Get Shorty Barry Sonnenfeld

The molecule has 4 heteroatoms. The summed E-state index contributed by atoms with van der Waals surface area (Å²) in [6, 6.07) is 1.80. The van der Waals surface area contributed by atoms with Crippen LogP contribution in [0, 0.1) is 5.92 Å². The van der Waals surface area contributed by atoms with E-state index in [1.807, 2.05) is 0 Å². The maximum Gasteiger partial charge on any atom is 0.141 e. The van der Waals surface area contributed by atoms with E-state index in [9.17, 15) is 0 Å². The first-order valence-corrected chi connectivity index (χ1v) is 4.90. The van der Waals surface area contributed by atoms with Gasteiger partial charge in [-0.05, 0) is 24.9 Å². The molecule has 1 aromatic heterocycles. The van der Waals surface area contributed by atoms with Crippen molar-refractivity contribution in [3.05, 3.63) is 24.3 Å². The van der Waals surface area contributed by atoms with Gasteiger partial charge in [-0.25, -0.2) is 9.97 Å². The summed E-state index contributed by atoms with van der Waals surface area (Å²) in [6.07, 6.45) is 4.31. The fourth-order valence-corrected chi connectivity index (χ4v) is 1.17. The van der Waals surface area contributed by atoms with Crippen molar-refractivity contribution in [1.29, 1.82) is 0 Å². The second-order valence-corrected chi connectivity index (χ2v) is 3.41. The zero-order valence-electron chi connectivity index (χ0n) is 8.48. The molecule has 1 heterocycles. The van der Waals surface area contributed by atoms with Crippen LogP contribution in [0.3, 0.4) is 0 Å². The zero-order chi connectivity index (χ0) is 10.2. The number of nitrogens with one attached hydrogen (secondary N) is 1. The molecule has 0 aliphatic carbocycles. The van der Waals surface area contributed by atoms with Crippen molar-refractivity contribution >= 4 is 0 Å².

Get Shorty, one of many films adapted from novelist Elmore Leonard's work, owes its success to a variety of other films, filmmakers and influences, but the final result is still an entertaining, glossy production that's quite a bit of fun. First, Get Shorty would not exist without Quentin Tarantino, who not only revived John Travolta's career (who stars in Shorty) but also brought to the mainstream the kind of sensibility that Leonard has dabbled in for years through his novels. Sure, Pulp Fiction wasn't based on a Leonard book (Jackie Brown was), but the balance of humour and violence, and the cool yet eccentric characters owe a lot to Leonard's work. In its wake, Get Shorty also explores the ultra-cool (but not ultra-violent) life of Chilli Palmer, a wiseguy turned film producer who pitches his own Hollywood adventure (the film we're watching) as it unfolds before us. It's not rocket science, but Travolta does good work while his star was still in its ascendancy, and he's supported by an excellent cast (Gene Hackman, Rene Russo, Danny DeVito). The timing for a two-disc reissue is clearly the arrival of the Get Shorty sequel Be Cool — a sequel Leonard only wrote after Get Shorty was a big screen success. Otherwise, Shorty might have slid into the vaults of quality, timely films that didn't really sustain any interest beyond their momentary entertainment value. Given that, nearly two hours of extras seem a little excessive, especially since they're for the most part fairly perfunctory explorations: polite recollections of how fun it all was, a deleted sequence, outtakes and a "party reel" are all designed to humanise Hollywood players who remain otherwise untouchable. Even to Chilli Palmer. Plus: director's commentary, page to screen featurette. (MGM)